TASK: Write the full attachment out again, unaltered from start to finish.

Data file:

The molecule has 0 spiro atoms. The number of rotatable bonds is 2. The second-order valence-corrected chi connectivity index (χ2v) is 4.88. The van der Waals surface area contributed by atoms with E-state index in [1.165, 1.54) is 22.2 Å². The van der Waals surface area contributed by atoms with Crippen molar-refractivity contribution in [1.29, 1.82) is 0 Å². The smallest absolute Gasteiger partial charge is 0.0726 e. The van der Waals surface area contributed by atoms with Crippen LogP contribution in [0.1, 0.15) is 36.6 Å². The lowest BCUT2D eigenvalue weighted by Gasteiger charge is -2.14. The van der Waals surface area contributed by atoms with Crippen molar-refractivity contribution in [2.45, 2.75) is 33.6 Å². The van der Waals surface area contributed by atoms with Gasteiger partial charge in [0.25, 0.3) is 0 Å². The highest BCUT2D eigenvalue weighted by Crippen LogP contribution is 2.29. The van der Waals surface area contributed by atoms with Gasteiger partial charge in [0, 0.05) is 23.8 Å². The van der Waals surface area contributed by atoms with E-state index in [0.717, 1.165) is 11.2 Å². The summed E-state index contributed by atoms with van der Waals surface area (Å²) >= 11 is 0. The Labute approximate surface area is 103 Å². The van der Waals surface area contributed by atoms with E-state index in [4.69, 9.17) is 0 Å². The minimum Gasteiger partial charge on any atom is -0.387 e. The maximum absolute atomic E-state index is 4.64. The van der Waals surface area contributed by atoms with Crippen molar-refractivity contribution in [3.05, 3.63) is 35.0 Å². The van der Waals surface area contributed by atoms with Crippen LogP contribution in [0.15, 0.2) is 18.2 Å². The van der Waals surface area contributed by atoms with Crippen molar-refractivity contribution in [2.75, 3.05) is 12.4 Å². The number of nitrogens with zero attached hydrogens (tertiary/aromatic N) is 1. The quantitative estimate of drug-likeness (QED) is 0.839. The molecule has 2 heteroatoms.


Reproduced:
The molecule has 0 spiro atoms. The number of rotatable bonds is 2. The second-order valence-corrected chi connectivity index (χ2v) is 4.88. The van der Waals surface area contributed by atoms with E-state index in [1.165, 1.54) is 22.2 Å². The van der Waals surface area contributed by atoms with Crippen molar-refractivity contribution in [1.29, 1.82) is 0 Å². The smallest absolute Gasteiger partial charge is 0.0726 e. The van der Waals surface area contributed by atoms with Crippen LogP contribution in [0.1, 0.15) is 36.6 Å². The lowest BCUT2D eigenvalue weighted by Gasteiger charge is -2.14. The van der Waals surface area contributed by atoms with Crippen molar-refractivity contribution in [2.45, 2.75) is 33.6 Å². The van der Waals surface area contributed by atoms with Gasteiger partial charge in [0.25, 0.3) is 0 Å². The highest BCUT2D eigenvalue weighted by Crippen LogP contribution is 2.29. The van der Waals surface area contributed by atoms with Gasteiger partial charge in [0, 0.05) is 23.8 Å². The van der Waals surface area contributed by atoms with E-state index in [0.717, 1.165) is 11.2 Å². The summed E-state index contributed by atoms with van der Waals surface area (Å²) >= 11 is 0. The Labute approximate surface area is 103 Å². The van der Waals surface area contributed by atoms with E-state index in [4.69, 9.17) is 0 Å². The minimum Gasteiger partial charge on any atom is -0.387 e. The maximum absolute atomic E-state index is 4.64. The van der Waals surface area contributed by atoms with Crippen molar-refractivity contribution in [3.05, 3.63) is 35.0 Å². The van der Waals surface area contributed by atoms with Crippen LogP contribution in [0.15, 0.2) is 18.2 Å². The van der Waals surface area contributed by atoms with Crippen molar-refractivity contribution in [2.75, 3.05) is 12.4 Å². The number of nitrogens with zero attached hydrogens (tertiary/aromatic N) is 1. The quantitative estimate of drug-likeness (QED) is 0.839. The molecule has 2 heteroatoms.